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Poll: Do you trust cloud storage services to store your important data?

by Lee Koo (ADMIN) CNET staff/forum admin / March 2, 2012 6:26 AM PST
Do you trust cloud storage services to store your important data?

-- Yes. (Tell us why?)
-- No. (Why not?)
-- I'm undecided. (Please explain.)
-- Are you talking about the weather? (Read about it here)
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It is One of those "Depends" Issues

If this is a private or hybrid cloud, yes, I give it a certain amount of trust, but I also don't trust anything out on the Internet anyway. It also depends on what is is: vacation photos? recipes? yes. a new novel? a new non-fiction work? A complaint about why we should overthrow our government (hiya, DHS), no, of course not. Would I put out my biography? Probably not.

The "Golden Rule" is that, if you don't want people to see it, kepp it away from the Internet.

So how about the public clouds? This is the last time I'll say this (OK, maybe not): READ the PRIVACY Statement and the Terms of Service carefully. Will they guarantee your uploads and files are safe from anyone looking at them? Do they have machines or human beings reading them? Do they pass your information on to the government (like Tweets get sent to the Department of Homeland Security)? Do they say that you must have the full rights to your work with enough rights to give the cloud provider complete acces to your documents? Are you required to allow them to view, modify, abstract and even PUBLICLY DISPLAY your documents? Google says they need those rights to perform service for you. Do they really need that? Do you really want to give away those rights?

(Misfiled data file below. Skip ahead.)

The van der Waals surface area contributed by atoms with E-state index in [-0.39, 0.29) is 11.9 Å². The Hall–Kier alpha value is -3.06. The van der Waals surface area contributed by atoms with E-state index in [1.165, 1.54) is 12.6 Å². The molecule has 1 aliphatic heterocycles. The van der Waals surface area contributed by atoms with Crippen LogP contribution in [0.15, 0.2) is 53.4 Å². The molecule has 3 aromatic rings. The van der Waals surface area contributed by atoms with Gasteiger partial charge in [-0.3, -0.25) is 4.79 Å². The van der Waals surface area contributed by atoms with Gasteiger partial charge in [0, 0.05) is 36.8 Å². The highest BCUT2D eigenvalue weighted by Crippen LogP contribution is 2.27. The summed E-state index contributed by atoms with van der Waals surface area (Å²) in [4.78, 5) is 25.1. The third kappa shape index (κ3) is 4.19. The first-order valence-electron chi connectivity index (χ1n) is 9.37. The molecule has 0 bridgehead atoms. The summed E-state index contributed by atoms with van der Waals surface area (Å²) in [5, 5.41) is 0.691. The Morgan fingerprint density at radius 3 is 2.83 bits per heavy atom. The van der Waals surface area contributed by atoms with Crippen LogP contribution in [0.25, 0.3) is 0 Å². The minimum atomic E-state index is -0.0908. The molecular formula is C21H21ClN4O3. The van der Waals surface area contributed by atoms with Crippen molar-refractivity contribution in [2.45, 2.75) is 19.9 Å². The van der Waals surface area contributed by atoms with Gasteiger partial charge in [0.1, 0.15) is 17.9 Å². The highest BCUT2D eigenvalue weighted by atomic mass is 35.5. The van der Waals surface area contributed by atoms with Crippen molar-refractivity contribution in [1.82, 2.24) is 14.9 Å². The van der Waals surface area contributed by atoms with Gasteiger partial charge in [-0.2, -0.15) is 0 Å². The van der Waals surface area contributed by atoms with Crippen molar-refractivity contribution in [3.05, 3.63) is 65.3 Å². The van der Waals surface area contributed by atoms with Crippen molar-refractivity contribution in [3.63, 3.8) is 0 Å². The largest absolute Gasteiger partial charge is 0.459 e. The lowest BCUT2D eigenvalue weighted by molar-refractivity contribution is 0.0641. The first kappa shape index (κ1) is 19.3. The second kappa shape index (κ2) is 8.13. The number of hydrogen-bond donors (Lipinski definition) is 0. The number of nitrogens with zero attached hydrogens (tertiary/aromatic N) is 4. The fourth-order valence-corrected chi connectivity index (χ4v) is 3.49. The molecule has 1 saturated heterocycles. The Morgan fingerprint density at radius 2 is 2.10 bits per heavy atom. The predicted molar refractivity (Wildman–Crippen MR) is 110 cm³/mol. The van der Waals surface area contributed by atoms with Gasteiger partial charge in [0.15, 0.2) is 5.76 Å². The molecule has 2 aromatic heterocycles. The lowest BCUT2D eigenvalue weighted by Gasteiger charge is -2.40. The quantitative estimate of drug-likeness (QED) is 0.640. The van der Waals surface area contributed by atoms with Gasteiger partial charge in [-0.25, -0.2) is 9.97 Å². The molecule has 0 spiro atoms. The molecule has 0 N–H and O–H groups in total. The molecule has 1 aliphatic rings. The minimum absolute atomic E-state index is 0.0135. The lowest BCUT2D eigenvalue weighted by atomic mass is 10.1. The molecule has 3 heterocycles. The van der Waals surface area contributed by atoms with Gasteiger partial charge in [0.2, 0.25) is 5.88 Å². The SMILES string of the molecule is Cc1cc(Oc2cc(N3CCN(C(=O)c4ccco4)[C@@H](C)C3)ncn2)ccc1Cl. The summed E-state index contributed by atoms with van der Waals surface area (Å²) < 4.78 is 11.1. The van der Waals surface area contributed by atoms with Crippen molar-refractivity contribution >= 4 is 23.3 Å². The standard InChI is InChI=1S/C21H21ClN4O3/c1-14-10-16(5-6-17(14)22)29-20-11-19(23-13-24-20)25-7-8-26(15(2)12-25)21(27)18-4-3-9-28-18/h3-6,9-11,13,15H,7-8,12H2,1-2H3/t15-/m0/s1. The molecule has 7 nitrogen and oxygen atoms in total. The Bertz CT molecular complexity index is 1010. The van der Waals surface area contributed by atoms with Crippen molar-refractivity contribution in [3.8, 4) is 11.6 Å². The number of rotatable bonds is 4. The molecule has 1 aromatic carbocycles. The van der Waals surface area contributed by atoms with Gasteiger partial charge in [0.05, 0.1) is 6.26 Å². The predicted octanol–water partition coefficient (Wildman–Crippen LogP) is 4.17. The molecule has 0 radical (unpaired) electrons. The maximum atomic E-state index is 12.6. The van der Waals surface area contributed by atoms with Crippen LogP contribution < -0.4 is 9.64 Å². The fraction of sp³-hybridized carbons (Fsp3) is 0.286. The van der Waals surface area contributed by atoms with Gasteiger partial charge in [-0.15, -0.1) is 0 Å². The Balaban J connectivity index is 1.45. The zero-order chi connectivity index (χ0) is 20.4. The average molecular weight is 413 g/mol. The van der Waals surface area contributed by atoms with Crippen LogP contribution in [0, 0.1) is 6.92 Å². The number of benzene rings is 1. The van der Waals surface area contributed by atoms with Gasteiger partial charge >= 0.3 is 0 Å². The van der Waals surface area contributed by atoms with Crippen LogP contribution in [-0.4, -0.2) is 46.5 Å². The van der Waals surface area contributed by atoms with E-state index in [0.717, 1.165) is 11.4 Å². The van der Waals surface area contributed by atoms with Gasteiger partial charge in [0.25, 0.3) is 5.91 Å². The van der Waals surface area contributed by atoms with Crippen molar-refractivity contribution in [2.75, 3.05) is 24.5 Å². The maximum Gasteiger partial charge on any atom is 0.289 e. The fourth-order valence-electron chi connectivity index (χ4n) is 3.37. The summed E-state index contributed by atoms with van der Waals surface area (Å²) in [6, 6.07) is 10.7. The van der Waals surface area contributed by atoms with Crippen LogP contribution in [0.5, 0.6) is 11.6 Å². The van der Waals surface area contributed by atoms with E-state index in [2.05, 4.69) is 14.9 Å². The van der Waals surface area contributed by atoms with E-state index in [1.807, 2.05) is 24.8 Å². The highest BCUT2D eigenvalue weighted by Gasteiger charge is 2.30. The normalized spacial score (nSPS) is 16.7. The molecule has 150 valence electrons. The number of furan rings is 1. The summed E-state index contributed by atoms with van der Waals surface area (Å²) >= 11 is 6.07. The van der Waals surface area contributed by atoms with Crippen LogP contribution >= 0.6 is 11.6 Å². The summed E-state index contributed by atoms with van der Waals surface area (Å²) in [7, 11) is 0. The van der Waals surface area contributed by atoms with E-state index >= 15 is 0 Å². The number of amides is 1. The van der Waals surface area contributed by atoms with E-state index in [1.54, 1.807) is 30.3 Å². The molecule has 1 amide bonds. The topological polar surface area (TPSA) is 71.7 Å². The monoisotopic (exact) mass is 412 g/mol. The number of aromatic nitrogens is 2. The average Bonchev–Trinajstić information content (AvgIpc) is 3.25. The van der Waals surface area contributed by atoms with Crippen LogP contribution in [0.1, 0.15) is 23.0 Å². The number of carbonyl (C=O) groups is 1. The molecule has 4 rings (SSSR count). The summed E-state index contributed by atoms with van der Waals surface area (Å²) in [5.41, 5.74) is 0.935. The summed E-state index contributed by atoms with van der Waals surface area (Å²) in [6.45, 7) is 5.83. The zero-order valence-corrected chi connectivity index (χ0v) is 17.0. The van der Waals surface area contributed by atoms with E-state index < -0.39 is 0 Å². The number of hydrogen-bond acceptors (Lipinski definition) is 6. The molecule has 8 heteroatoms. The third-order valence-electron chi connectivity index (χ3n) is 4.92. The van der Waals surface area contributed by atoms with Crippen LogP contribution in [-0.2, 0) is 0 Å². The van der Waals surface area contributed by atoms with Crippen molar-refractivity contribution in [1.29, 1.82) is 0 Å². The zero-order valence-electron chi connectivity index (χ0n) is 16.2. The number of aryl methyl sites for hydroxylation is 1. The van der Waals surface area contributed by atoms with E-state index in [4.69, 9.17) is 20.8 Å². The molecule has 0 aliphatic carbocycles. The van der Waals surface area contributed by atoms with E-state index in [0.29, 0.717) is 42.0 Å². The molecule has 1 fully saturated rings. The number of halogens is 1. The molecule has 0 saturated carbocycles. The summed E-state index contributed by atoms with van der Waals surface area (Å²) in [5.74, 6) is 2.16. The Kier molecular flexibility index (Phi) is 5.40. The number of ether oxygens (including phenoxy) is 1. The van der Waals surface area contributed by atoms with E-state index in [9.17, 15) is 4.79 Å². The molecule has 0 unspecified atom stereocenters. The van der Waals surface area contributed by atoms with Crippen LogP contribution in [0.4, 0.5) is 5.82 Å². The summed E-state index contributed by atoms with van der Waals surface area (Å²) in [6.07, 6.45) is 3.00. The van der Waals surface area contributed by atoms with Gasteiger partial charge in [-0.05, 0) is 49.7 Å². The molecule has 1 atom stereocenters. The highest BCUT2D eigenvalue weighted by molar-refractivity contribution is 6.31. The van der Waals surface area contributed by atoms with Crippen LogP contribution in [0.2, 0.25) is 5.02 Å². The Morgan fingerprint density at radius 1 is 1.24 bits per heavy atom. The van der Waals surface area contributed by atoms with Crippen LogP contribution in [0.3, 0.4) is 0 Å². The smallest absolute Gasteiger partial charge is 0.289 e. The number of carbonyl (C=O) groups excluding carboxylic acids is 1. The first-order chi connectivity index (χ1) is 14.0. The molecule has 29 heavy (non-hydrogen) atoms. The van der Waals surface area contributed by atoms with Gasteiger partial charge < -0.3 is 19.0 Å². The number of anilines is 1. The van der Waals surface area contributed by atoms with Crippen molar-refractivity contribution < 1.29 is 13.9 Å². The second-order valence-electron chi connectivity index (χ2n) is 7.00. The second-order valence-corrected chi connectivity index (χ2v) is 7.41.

What about content? It's one thing to put your shopping list for your spose up there. It's another thing to put criminal records of celebrities on the service. It's also another thing if you are sharing personally identifiable information of a MEDICAL nature on the cloud. If the cloud provider can read all of your uploads, is that a HIPPA or HITECH violation? Those cost a lot of money. Remember, that many public clouds have been hacked. Google had their password software stolen. Dropbox was hacked and over 100 accounts had their data compromised.